As a publisher, you would like to know where your traffic is coming from, and you’d like to know as much as possible about each visitor. But Atlantic admits that it doesn’t know where approximately 40% of its traffic comes from, and the Guardian cannot account for 7-8%.The Guardian’s website is being swamped by unidentifiable “dark traffic”, and executives at the company cannot figure out where it is coming from.
Unfortunately, with the shifts from desktop to mobile and search to social, most publishers know less than ever about where their traffic comes from. So-called dark traffic is increasing year over year while demands for better targeting on the part of agencies and brands do not allow you to ignore it. Dark traffic makes it more difficult to prove to advertisers that you’re the right buy for them. Indeed, with programmatic, they can buy specific pages and placements automatically, so your audience data had better be convincing at a granular level.
Readers no longer come in to publisher sites through the “front door,” or home page. Rather, they come through the side door of Facebook and Twitter links. Social has overtaken search as a way for visitors to choose what content they see. As users, we find our content through trusted recommendation engines, or through friends and colleagues more than through Google.
But then there’s all the under-the-radar sharing that takes place — on chat, messaging apps, IM and in email — outside the mainstays of the social network ecosystem. Then there are sites that are secure, which means that they don’t collect information on users. That’s the dark traffic part. “There’s a general move to people going to secure [sites], and as a general rule, when people go to secure, referral data is lost,” said Danny Sullivan, founding editor of Search Engine Land.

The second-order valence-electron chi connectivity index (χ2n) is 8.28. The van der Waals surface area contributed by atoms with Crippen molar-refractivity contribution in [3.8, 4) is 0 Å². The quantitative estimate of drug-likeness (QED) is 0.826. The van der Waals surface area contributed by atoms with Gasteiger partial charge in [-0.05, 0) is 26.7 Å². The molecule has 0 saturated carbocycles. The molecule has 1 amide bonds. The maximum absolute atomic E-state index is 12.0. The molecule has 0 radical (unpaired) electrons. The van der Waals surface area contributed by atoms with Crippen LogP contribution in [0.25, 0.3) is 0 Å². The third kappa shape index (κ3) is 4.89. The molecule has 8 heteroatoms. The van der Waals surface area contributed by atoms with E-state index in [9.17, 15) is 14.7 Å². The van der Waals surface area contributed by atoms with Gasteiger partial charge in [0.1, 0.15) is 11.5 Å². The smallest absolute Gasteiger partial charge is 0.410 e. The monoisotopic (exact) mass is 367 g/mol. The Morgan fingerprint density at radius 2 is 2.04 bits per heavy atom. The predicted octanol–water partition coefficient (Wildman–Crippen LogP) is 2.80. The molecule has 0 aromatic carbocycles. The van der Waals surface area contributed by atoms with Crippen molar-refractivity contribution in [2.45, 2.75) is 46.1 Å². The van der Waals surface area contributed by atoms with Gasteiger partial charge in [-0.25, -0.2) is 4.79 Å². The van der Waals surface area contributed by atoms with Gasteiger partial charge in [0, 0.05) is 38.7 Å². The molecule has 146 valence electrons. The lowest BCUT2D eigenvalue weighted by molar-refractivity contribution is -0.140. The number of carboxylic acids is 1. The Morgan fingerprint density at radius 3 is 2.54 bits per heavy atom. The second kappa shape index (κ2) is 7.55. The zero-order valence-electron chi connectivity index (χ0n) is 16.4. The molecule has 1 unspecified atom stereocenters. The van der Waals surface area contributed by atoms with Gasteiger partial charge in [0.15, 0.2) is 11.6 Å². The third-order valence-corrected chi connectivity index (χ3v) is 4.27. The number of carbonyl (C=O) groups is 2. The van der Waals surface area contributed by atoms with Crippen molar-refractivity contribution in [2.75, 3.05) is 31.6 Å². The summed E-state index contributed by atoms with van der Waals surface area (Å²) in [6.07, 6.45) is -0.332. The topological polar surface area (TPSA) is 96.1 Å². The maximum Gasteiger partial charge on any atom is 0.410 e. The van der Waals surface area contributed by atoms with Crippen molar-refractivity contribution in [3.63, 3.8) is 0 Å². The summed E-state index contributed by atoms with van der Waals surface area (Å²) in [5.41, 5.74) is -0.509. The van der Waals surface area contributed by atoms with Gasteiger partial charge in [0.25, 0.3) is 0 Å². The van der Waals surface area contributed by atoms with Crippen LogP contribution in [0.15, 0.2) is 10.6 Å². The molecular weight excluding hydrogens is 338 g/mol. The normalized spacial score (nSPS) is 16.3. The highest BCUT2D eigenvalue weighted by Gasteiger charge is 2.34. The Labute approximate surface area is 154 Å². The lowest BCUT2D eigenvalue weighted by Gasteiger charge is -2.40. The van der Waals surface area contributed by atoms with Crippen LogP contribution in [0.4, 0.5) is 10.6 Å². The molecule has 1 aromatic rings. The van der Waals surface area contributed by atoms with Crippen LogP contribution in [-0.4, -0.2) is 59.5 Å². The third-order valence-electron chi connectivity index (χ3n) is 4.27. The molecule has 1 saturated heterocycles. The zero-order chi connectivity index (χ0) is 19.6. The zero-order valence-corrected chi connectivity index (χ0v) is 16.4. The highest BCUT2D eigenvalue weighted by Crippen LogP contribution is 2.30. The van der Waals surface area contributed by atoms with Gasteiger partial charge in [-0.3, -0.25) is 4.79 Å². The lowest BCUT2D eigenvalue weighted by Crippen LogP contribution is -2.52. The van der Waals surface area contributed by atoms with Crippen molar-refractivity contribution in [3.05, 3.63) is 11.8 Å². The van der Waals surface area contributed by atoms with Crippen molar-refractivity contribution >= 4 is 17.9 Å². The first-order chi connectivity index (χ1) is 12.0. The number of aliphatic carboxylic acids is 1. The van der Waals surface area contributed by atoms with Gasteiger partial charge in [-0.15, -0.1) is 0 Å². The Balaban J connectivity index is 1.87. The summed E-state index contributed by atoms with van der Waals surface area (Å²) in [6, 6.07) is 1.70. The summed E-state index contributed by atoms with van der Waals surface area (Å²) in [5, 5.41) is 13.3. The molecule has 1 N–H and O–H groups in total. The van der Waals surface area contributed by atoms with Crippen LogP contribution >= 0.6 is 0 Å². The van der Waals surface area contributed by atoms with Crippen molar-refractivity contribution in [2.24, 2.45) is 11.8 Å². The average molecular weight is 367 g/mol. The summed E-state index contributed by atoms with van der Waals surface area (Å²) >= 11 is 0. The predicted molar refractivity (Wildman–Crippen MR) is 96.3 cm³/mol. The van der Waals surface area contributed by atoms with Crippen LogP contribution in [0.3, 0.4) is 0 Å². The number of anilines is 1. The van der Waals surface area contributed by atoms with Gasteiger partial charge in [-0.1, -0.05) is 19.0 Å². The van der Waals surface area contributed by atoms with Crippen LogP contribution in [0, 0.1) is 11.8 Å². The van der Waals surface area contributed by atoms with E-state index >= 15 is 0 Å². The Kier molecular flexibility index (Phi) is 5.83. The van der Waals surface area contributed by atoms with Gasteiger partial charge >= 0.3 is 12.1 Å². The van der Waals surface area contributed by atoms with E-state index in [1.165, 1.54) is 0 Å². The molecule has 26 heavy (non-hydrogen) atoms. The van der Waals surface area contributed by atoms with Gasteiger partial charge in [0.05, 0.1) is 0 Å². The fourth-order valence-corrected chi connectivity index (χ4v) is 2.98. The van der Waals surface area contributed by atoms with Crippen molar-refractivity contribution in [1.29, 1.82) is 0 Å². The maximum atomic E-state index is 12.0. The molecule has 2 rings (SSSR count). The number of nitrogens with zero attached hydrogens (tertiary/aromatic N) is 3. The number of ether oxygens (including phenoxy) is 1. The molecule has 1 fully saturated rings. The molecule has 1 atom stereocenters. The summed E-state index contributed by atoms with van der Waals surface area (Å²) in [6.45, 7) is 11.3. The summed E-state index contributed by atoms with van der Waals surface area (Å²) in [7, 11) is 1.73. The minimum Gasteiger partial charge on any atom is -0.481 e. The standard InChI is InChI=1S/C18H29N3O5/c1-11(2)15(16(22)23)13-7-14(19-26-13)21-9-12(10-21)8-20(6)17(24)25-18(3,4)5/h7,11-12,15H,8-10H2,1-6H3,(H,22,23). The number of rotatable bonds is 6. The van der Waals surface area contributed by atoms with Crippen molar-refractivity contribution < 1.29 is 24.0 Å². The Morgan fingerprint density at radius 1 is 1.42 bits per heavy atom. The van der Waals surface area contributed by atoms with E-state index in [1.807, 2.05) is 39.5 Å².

Indeed, they can come through email, where links are virtually untrackable. And now, with the rise of messaging services, they can even come from WhatsApp or WeChat. It is getting more and more difficult to determine who sent you the traffic.
And many mobile apps don’t send referrals either. Facebook mobile is one of them, which makes it hard to find out how much of your traffic is coming from Facebook.
Right now, publishers have few tools they can use other than putting the social sharing buttons on their sites. But Digiday’s article on dark traffic admits,
[Publishers] already tag links that go in their email newsletters, so a publisher can tell if a visit came via a newsletter link as opposed to another source. But the tools are limited. They can watch to see if, say, a spike in mentions of their brand on a dark social platform like Instagram correlates with increased traffic to their site, but causality is hard to determine. BuzzFeed once put a WhatsApp share button on its articles, which would tell the publisher how many people clicked (although not how many people they shared the article with, or if they completed the sharing action at all).